04 April 2008

Examination time again

I come across ads like the one above on a regular basis, claiming that a ‘unique and research-based program’ can bring out ‘the genius in your baby’. I remember seeing another in a doctor’s office advertising a similar ‘make-your-baby-a-genius’ program which boasted that your ‘little one will speak five languages and read the newspaper by the time he or she is five’. A friend complains that her 3-year-old brings home homework from playschool!

Needless to say, education is highly valued by Indian parents and they will do all they can to help their children succeed. A friend’s colleague paid 40,000 rupees (636 EUR / 1000 USD) in bribes to get his son accepted to a good school! This says something about parents’ desperation to get their children a good education (as well as something about the state of corruption in this country).

Though the Montessori system focussing on creativity is very popular for pre-school children in India, as soon as children start school they are subject to rote-learning which is the dominant teaching method used in schools here. Independent thinking and creativity are not given much emphasis as examination results, grades and percentages count for everything. Students are pushed to become doctors, lawyers or engineers. The arts are frowned upon. Competition for university places is extremely high.

This being examination time, students are currently sitting for their final exams before the summer break. Many parents take time off work to help their children prepare. Examination time puts an extreme amount of pressure on students and sadly, many decide they cannot cope. In 2006, 5,857 students — 16 a day — committed suicide across the country. Here are only some of the distressing reports I come across in the papers:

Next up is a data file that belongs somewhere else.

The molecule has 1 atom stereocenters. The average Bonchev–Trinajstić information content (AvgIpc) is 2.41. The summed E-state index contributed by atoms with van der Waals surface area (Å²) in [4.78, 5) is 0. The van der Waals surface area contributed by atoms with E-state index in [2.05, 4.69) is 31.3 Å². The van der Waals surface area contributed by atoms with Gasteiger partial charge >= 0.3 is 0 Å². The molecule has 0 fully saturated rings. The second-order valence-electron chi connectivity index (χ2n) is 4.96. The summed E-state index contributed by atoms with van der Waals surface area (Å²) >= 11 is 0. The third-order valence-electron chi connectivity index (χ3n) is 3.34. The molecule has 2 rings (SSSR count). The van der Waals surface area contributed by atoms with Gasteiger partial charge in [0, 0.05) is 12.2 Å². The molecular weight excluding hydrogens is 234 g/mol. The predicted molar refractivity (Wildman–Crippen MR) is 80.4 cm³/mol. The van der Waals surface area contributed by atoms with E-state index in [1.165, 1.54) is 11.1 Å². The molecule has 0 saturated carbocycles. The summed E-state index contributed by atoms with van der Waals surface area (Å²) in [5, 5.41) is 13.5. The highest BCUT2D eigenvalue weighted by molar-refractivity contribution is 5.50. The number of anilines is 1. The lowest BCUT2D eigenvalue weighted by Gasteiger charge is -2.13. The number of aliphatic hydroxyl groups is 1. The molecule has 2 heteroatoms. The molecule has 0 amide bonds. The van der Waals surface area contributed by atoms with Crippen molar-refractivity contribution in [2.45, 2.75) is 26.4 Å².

This is the one I read this morning:

Bangalore: Tension prevailed in front of S N High School in Jeevan Bima Nagar on Thursday, when angry relatives of an SSLC student who committed suicide protested against the school authorities, holding them responsible for the girl’s death.

The deceased is T R Shanthala (16), student of Visveswaraya School on Airport Road and daughter of Ramesh, a security officer. She hanged herself at her residence in Jeevan Bima Nagar on Tuesday.

Her act came to light after the house owner and neighbours broke open the door to find her hanging from the fan. Her parents were away when the incident happened.

The parents and relatives, who tried to barge inside the school on Thursday morning, alleged that the school authorities did not allow Shanthala to appear for the Kannada exam, since the girl had lost her hall ticket and had only a photocopy.

(The Times of India, 4 April 2008)

BANGALORE: Fearing that he might fail in his examination, a second year PUC student committed suicide by hanging himself at his house in Chickpet police station limits on Wednesday.

The police gave his name as Praveen Kumar (19), a student of The National College in Basavangudi. He was the elder of the three sons of Nagaraj, a goldsmith and a resident of Kilari Road.

According to the police, Kumar hanged himself from the ceiling with a dhoti when he was alone at his second floor house. The incident came to light around 12.30 p.m.

The police said Kumar has left a note in Kannada that he was taking the extreme step as he feared that he might fail in his Mathematics examination, which was held on March 24. He was scared that he had to face humiliation if he failed in the examination. After autopsy at Victoria Hospital, the body was handed over to the family. The Chickpet police have registered a case.